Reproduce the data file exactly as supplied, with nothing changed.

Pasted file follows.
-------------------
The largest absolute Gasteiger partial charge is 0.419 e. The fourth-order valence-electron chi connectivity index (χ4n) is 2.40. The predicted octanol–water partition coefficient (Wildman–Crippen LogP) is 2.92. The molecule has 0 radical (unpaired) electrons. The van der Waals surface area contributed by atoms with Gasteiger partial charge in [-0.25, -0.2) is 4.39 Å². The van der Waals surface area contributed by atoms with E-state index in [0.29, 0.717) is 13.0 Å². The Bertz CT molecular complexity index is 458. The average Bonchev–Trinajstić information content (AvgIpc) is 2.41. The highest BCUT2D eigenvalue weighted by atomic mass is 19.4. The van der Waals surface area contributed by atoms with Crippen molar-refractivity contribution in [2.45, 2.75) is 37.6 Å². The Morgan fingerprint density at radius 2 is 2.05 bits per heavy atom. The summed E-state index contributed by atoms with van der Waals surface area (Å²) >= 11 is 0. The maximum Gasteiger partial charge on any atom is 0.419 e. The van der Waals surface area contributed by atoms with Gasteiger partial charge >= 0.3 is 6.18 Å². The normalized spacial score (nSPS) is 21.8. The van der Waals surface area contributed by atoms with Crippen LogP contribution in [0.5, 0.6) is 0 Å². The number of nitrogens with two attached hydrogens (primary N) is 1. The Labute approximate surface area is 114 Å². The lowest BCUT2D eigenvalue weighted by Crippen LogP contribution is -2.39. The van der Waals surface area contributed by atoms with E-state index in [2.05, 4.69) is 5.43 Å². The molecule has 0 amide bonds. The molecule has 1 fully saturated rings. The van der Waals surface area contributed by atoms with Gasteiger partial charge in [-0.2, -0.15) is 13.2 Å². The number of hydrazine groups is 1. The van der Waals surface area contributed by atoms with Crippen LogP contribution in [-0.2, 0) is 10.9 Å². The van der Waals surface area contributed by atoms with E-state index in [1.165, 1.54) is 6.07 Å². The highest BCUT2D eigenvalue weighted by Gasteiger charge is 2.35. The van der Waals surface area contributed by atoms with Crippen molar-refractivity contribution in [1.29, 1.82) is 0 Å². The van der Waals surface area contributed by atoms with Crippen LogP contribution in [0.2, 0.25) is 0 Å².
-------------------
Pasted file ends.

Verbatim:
The largest absolute Gasteiger partial charge is 0.419 e. The fourth-order valence-electron chi connectivity index (χ4n) is 2.40. The predicted octanol–water partition coefficient (Wildman–Crippen LogP) is 2.92. The molecule has 0 radical (unpaired) electrons. The van der Waals surface area contributed by atoms with Gasteiger partial charge in [-0.25, -0.2) is 4.39 Å². The van der Waals surface area contributed by atoms with E-state index in [0.29, 0.717) is 13.0 Å². The Bertz CT molecular complexity index is 458. The average Bonchev–Trinajstić information content (AvgIpc) is 2.41. The highest BCUT2D eigenvalue weighted by atomic mass is 19.4. The van der Waals surface area contributed by atoms with Crippen molar-refractivity contribution in [2.45, 2.75) is 37.6 Å². The Morgan fingerprint density at radius 2 is 2.05 bits per heavy atom. The summed E-state index contributed by atoms with van der Waals surface area (Å²) >= 11 is 0. The maximum Gasteiger partial charge on any atom is 0.419 e. The van der Waals surface area contributed by atoms with Gasteiger partial charge >= 0.3 is 6.18 Å². The normalized spacial score (nSPS) is 21.8. The van der Waals surface area contributed by atoms with Crippen LogP contribution in [0.5, 0.6) is 0 Å². The number of nitrogens with two attached hydrogens (primary N) is 1. The Labute approximate surface area is 114 Å². The lowest BCUT2D eigenvalue weighted by Crippen LogP contribution is -2.39. The van der Waals surface area contributed by atoms with E-state index in [2.05, 4.69) is 5.43 Å². The molecule has 0 amide bonds. The molecule has 1 fully saturated rings. The van der Waals surface area contributed by atoms with Gasteiger partial charge in [-0.2, -0.15) is 13.2 Å². The number of hydrazine groups is 1. The van der Waals surface area contributed by atoms with Crippen LogP contribution in [-0.2, 0) is 10.9 Å². The van der Waals surface area contributed by atoms with E-state index in [1.165, 1.54) is 6.07 Å². The highest BCUT2D eigenvalue weighted by Gasteiger charge is 2.35. The van der Waals surface area contributed by atoms with Crippen molar-refractivity contribution in [1.29, 1.82) is 0 Å². The van der Waals surface area contributed by atoms with Crippen LogP contribution in [0.2, 0.25) is 0 Å².